Abstractions: You can have too much of a good thing

Architects love abstracting things. And why wouldn't they - it allows you to hide those pesky implementation details out of the way so they don't trouble your callers, and lets you completely change the implementation at a later stage, provided the interface isn't changed. But like most of the good things in life, there comes a point where more is no longer better.

All of the Enterprise Library application blocks include great examples of abstraction, generally through the use of the Factory and Plug-In patterns. An application using an Enterprise Library application block need only code against an interface or abstract base class, such as Database, AuthorizationProvider or Validator (or in some cases this is abstracted even further via a façade class such as Logger or ExceptionPolicy). The concrete implementation of each class is determined at runtime by a factory class, which will do things like inspect configuration files and attributes to figure out which one is appropriate. This pattern provides a lot of great benefits, as you can write code at an abstract level, such as "validate this!", "log this!" or "call this stored procedure!", while the specifics of how each of these is done can be encapsulated into a different class and changed without impacting your code.

Over the years I've spoken to a lot of people who wanted to (or actually did) take this a step further by completely abstracting away the use of application blocks by hiding them behind their own interfaces and factories. The main arguments I've heard for doing this are as follows:

  1. It provides an insurance policy just in case you ever need to get rid of Enterprise Library, by letting you build your own alternative implementation without requiring you to change your application code
  2. It lets you build reusable assets that can be used by different users who may or may not want to use Enterprise Library

I appreciate that these goals can be important for at least some people, however I'm far from convinced that abstracting away an Enterprise Library block is a good solution. David Hayden started a vibrant discussion on this topic around achieving this second goal in the Repository Factory, and continued it with a number of blog posts (here, here and here). Persistent though David is, I don't buy his arguments. This is not because I think the blocks are perfect and that nobody would ever want to use anything different. However since the blocks already expose an abstracted interface, any further abstractions would need to expose an almost identical interface (or potentially a much watered-down subset). David didn't share his example, but I'm assuming he built something like this for the DAAB:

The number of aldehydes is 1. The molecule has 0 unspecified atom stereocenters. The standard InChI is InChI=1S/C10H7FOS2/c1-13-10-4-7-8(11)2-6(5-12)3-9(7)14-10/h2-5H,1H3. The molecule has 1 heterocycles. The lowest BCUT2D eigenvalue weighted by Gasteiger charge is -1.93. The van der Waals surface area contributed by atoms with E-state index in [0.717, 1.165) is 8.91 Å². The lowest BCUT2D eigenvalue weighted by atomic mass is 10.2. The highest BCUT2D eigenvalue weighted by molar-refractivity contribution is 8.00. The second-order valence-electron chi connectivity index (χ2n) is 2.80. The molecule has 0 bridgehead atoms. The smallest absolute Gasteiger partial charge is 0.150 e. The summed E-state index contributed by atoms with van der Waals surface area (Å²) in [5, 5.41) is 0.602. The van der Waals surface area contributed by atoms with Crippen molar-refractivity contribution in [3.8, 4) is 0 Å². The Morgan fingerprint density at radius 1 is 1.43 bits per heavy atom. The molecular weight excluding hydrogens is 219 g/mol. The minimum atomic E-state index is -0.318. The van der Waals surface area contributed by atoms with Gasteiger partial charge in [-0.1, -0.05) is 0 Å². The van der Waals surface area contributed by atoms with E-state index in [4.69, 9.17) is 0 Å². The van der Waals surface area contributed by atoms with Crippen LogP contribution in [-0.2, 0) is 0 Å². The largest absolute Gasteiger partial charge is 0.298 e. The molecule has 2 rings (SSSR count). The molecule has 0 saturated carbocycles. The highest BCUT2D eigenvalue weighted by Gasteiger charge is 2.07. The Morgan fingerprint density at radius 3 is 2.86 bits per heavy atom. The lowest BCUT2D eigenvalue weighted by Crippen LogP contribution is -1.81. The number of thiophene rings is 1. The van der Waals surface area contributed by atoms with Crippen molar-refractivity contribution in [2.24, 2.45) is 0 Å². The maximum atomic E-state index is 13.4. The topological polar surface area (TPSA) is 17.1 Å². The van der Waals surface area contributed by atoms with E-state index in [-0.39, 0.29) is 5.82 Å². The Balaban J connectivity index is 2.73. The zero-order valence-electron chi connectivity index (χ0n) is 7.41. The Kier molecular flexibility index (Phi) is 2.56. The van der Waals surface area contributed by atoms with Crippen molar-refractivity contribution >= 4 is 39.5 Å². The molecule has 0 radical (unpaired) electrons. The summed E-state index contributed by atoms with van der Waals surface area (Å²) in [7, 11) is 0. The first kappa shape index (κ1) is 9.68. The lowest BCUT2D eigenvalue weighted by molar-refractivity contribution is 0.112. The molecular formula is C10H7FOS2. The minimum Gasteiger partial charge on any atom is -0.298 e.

public interface IDataAccessor
    int ExecuteNonQuery(string command, params object[] parameters);
    IDataReader ExecuteReader(string command, params object[] parameters);
    DataSet ExecuteDataSet(string command, params object[] parameters);
    // Add as many more DAAB-like members as you want

public static class DataAccessorFactory
    public IDataAccessor Create(string instanceName)
        // Look up configuration and figure out what to return

public class EnterpriseLibraryDataAccessor : IDataAccessor
    // Wraps an EntLib Database instance and defers interface calls to it

This solution meets David's goals of breaking the dependency between the client code (such as the Repository Factory) and the Data Access Application Block. But let's think a little more about what we've achieved here. We've replaced the DAAB dependency with a dependency on a new interface which is almost identical to the DAAB. Any arguments around why the DAAB dependency may not be desirable should apply equally to this new interface (plus we've added more complexity and more moving parts without adding any new functionality).

Even putting this argument aside, another problem I have with this approach is that I can't really see anyone being able to build any other implementations of this interface that are different enough to be interesting. I'm not saying there aren't other interesting ways of accessing a database - solutions such as NHibernate and LINQ to SQL are great examples. But these are philosophically so different to DAAB that they couldn't possibly implement the same interface that was built primarily as a DAAB Abstractor.

The only way I can see to avoid this problem is to build an interface so abstract that it provides almost no functionality. Using Logging as as simpler example, one could build an interface like this: